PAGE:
It began with the emergence of modern democracy. Historians have labeled the few decades prior to World War 1 the Age of Progress (compare the Gilded Age in the US). Business interests boomed and so did working class power. Democracy was on the march in both the UK and US: in 1880 10 to 15% of the population had the vote; by 1920 that figure had advanced to 40 or 50% — although in reality it was more a slogging series of trench battles than a march.
Those who owned the property and capital were by and large alarmed by these developments.
[T]o the working class the question of political reform had been from the beginning a question of property. It was misery that made them politicians. They were convinced that all their suffering was due to unjust laws, and that, therefore, the only remedy was the appropriation of political power by the sufferers. Society, as it was constituted, was an organised conspiracy to rob the working class; it was the order of society itself that needed to be reversed, and the means to that reversal was parliamentary reform. . . .
It appears, then, . . . that the political agitation of the working class was inspired from the first by the keen sense of distress . . .
[A] silent revolution has taken place. By successive extensions of the franchise and redistribution of seats the principle of adult (or at least of manhood) suffrage has come to be so far recognised in fact that a further extension of it is generally felt to be merely the logical corollary of what has been already done. . . .
But the mass of the people into whose hands, in the course of devolution, the government will fall, are daily becoming more and more aware of what they mean to do with their power. The working class is ranging itself against the owners of land and capital. The nation is dividing into two antagonistic sections, and it is to one of these sections, that which is numerically the larger, that must fall, according to the democratic theory of government, the absolute monopoly of power. It is in this situation that resides the political problem of the English democracy . . . . (Dickinson 1898, p. 131, 146, 153, 159)
How serious a problem was the extension of democracy?
Universal suffrage . . . would give, it is supposed, to the more numerous of the two classes . . . the unconditional and absolute control of the legislature; they would therefore be able to effect, without further difficulty or scruple, a fundamental change in the tenure of property.
Stated thus crudely and frankly, but not, as I believe, unfairly, this conception appears to me to be a reductio ad absurdum of the whole theory of democracy, so far as it is held in any absolute sense. It is not true, and it never has been and never will be true, that the majority have either the right or the power to do anything they choose, in defiance of the claims or the wishes of the minority; and if ever a serious attempt were to be made to carry out the policy of the Socialists, the only result would be the breakdown of government altogether. Government by the majority is a convenient means of conducting national affairs, where and in so far as there is a basis of general agreement deeper and more persistent than the variations of surface opinion; but as soon as a really fundamental point is touched, as soon as a primary instinct, whether of self-preservation or of justice, begins to be seriously and continuously outraged, the democratic convention gives way.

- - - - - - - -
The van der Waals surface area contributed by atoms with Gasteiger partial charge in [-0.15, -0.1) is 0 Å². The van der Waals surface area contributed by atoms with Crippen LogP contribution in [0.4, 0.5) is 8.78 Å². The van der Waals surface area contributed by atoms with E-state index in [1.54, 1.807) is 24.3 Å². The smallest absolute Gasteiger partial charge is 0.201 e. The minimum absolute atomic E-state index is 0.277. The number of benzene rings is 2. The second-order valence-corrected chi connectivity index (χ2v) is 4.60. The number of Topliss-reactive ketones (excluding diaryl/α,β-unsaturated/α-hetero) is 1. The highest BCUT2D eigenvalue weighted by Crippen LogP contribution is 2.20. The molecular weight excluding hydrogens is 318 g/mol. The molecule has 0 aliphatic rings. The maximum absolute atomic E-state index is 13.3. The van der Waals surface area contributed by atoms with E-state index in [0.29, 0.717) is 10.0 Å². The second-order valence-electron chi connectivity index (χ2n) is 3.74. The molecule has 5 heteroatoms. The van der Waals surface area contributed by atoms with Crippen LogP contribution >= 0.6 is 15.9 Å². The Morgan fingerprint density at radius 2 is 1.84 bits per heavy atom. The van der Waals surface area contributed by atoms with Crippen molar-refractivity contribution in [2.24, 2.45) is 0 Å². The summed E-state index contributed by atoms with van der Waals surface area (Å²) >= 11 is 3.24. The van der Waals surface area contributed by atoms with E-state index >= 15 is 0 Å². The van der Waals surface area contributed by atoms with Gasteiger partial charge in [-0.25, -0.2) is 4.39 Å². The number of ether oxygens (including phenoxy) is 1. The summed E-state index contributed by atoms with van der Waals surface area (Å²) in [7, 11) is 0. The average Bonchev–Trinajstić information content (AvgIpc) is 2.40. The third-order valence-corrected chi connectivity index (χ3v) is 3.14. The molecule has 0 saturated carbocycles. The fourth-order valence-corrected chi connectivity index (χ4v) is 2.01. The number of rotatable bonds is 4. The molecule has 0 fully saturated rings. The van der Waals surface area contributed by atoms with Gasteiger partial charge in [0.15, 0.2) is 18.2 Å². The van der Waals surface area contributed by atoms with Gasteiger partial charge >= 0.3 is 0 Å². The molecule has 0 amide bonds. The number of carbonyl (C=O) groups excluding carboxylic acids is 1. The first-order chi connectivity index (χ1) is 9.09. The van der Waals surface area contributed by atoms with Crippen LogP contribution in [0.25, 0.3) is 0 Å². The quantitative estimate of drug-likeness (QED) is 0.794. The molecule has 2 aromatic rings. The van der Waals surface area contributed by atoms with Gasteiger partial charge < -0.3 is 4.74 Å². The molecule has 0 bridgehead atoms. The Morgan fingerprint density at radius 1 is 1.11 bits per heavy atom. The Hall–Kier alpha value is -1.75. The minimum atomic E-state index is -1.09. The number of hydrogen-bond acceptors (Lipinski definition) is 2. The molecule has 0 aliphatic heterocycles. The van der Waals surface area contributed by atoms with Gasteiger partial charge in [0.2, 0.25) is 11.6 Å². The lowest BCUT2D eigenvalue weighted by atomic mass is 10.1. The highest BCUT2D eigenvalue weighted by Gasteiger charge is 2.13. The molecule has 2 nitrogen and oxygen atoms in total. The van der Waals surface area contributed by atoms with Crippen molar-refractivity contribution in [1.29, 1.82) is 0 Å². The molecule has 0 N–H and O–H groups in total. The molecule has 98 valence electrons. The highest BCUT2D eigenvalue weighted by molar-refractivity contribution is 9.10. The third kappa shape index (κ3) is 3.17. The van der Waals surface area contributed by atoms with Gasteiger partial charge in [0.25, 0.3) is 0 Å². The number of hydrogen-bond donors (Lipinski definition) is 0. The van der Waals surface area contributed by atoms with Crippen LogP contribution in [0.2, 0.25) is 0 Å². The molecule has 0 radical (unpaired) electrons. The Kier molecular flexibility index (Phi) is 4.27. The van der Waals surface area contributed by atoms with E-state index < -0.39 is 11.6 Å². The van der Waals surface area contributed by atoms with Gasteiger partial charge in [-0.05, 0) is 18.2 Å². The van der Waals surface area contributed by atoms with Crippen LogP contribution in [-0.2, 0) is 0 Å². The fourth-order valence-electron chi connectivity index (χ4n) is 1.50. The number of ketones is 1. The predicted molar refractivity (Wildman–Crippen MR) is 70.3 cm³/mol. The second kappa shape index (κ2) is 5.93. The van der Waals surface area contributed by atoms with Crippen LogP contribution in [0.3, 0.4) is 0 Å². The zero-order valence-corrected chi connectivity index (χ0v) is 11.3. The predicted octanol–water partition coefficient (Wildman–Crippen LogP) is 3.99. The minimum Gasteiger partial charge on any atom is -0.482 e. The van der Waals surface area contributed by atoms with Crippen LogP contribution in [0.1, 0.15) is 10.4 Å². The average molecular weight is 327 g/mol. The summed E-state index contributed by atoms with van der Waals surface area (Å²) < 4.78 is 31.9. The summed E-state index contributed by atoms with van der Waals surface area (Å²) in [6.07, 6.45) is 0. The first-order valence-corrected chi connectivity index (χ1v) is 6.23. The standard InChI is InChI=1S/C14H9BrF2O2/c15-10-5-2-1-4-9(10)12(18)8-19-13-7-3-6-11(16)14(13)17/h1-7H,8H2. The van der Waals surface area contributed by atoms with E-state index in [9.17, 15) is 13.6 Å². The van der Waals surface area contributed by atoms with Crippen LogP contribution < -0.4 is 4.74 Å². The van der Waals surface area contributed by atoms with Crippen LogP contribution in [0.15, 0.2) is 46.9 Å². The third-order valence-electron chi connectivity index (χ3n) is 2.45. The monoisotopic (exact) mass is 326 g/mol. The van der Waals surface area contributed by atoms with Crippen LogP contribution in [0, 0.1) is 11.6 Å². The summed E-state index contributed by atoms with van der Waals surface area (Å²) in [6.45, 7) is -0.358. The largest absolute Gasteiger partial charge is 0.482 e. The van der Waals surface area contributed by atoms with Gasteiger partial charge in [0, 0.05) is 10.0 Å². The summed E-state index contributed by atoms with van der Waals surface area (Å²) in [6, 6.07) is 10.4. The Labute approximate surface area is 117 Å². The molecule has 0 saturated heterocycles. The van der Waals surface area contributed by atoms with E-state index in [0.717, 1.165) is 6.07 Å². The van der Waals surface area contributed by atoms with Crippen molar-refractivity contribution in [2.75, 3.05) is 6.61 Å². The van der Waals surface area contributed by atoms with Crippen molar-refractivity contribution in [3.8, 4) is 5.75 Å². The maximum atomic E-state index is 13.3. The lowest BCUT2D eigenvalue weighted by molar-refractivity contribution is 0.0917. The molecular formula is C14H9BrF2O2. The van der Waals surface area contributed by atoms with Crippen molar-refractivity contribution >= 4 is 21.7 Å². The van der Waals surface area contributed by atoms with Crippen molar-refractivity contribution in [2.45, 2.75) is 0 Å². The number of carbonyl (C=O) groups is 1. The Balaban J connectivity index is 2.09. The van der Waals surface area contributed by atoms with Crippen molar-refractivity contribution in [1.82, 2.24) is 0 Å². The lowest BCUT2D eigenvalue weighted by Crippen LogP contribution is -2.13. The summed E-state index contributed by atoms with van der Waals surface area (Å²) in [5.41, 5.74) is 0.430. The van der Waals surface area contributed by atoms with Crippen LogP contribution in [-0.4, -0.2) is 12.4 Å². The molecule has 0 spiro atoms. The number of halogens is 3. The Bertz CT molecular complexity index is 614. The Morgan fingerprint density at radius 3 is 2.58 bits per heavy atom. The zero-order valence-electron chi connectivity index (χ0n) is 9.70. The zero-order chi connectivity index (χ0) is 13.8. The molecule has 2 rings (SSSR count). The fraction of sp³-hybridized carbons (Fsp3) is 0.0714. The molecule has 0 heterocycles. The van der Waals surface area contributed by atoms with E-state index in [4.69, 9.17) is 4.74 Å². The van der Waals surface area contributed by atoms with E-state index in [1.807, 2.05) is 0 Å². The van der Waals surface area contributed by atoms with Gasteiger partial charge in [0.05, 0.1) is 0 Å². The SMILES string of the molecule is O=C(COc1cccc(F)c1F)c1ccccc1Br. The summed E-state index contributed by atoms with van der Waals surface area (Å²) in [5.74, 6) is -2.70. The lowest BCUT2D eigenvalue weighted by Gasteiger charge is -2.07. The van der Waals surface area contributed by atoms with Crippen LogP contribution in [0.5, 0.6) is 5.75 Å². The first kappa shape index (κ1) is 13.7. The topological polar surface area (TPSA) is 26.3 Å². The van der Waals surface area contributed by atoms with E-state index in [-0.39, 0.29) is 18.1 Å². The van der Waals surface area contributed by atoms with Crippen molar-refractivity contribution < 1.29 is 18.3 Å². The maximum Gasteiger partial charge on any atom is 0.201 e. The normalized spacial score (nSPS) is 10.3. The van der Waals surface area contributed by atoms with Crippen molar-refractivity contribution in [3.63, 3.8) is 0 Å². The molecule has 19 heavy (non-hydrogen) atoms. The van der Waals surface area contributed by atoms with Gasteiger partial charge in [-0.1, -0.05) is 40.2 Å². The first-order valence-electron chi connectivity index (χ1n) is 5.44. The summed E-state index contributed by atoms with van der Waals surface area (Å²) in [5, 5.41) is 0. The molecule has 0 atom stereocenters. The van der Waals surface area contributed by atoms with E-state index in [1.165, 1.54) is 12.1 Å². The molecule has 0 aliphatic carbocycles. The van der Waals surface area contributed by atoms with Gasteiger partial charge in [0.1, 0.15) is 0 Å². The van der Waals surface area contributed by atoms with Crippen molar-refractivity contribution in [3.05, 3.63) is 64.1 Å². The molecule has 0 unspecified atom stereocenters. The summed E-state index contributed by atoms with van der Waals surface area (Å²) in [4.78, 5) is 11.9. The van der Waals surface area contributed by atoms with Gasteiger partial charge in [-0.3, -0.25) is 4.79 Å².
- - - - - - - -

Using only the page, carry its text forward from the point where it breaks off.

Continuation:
Fear of “the tyranny of the majority” does sound somewhat crass if those who have the most to lose for the sake of establishing a more equitable and fairer society for all speak about their own interests only. Attention is deflected to a more idealistic cause, one that makes the opponents of majority rule look like white knights with nought but the interests of others at heart, like religious minorities. (Never mind the fact those opposed to full democracy at other times expressed horror that the advocates for extending the franchise would “destroy all reverence for religion” and roll back the power of the Church!)
No minority, for example, even in a compact modem State, either would or ought to submit to a decision of the majority to prohibit the exercise of their religion. Such a decision could only be carried into effect by force, subject to the contingency of armed rebellion; and orderly government would dissolve into veiled or open civil war. Similarly, and in spite of the optimism of Home Rulers, it is perfectly possible that in the case of a population as heterogeneous as that of Ireland, the attempt to introduce the system of government by the majority might really drive the minority to rebellion. (Dickinson 1898, p. 161f)
The minority with the wealth and industrial power had the means to fight. They also were acquiring the means to fight without necessarily always resorting to physical violence.